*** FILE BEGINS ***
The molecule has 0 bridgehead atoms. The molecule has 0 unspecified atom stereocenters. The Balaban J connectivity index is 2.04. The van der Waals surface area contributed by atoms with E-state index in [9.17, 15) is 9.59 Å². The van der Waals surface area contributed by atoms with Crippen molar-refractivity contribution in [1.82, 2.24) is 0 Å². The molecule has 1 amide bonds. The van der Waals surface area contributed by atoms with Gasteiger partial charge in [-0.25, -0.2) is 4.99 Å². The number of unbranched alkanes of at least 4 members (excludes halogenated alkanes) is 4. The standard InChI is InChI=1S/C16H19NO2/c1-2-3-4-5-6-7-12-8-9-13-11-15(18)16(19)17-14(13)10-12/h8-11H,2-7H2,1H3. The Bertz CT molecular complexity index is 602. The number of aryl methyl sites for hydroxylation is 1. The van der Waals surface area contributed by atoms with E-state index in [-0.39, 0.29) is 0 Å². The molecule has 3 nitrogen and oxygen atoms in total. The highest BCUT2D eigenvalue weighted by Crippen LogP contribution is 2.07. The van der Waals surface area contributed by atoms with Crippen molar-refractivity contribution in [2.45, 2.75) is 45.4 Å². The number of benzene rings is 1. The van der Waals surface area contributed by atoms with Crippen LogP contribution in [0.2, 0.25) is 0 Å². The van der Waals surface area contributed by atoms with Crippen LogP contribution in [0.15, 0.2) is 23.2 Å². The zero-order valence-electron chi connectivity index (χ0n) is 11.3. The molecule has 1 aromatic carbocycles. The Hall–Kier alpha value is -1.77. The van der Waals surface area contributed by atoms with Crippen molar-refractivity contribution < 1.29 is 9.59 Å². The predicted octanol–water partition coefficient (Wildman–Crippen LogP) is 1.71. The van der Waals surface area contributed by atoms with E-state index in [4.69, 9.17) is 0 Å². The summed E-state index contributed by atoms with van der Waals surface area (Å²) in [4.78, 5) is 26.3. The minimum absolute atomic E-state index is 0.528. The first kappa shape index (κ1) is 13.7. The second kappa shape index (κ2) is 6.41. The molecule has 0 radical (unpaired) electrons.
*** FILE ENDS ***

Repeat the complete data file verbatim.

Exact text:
The molecule has 0 bridgehead atoms. The molecule has 0 unspecified atom stereocenters. The Balaban J connectivity index is 2.04. The van der Waals surface area contributed by atoms with E-state index in [9.17, 15) is 9.59 Å². The van der Waals surface area contributed by atoms with Crippen molar-refractivity contribution in [1.82, 2.24) is 0 Å². The molecule has 1 amide bonds. The van der Waals surface area contributed by atoms with Gasteiger partial charge in [-0.25, -0.2) is 4.99 Å². The number of unbranched alkanes of at least 4 members (excludes halogenated alkanes) is 4. The standard InChI is InChI=1S/C16H19NO2/c1-2-3-4-5-6-7-12-8-9-13-11-15(18)16(19)17-14(13)10-12/h8-11H,2-7H2,1H3. The Bertz CT molecular complexity index is 602. The number of aryl methyl sites for hydroxylation is 1. The van der Waals surface area contributed by atoms with E-state index in [-0.39, 0.29) is 0 Å². The molecule has 3 nitrogen and oxygen atoms in total. The highest BCUT2D eigenvalue weighted by Crippen LogP contribution is 2.07. The van der Waals surface area contributed by atoms with Crippen molar-refractivity contribution in [2.45, 2.75) is 45.4 Å². The number of benzene rings is 1. The van der Waals surface area contributed by atoms with Crippen LogP contribution in [0.2, 0.25) is 0 Å². The van der Waals surface area contributed by atoms with Crippen LogP contribution in [0.15, 0.2) is 23.2 Å². The zero-order valence-electron chi connectivity index (χ0n) is 11.3. The molecule has 1 aromatic carbocycles. The Hall–Kier alpha value is -1.77. The van der Waals surface area contributed by atoms with Crippen molar-refractivity contribution < 1.29 is 9.59 Å². The predicted octanol–water partition coefficient (Wildman–Crippen LogP) is 1.71. The van der Waals surface area contributed by atoms with E-state index in [4.69, 9.17) is 0 Å². The summed E-state index contributed by atoms with van der Waals surface area (Å²) in [4.78, 5) is 26.3. The minimum absolute atomic E-state index is 0.528. The first kappa shape index (κ1) is 13.7. The second kappa shape index (κ2) is 6.41. The molecule has 0 radical (unpaired) electrons.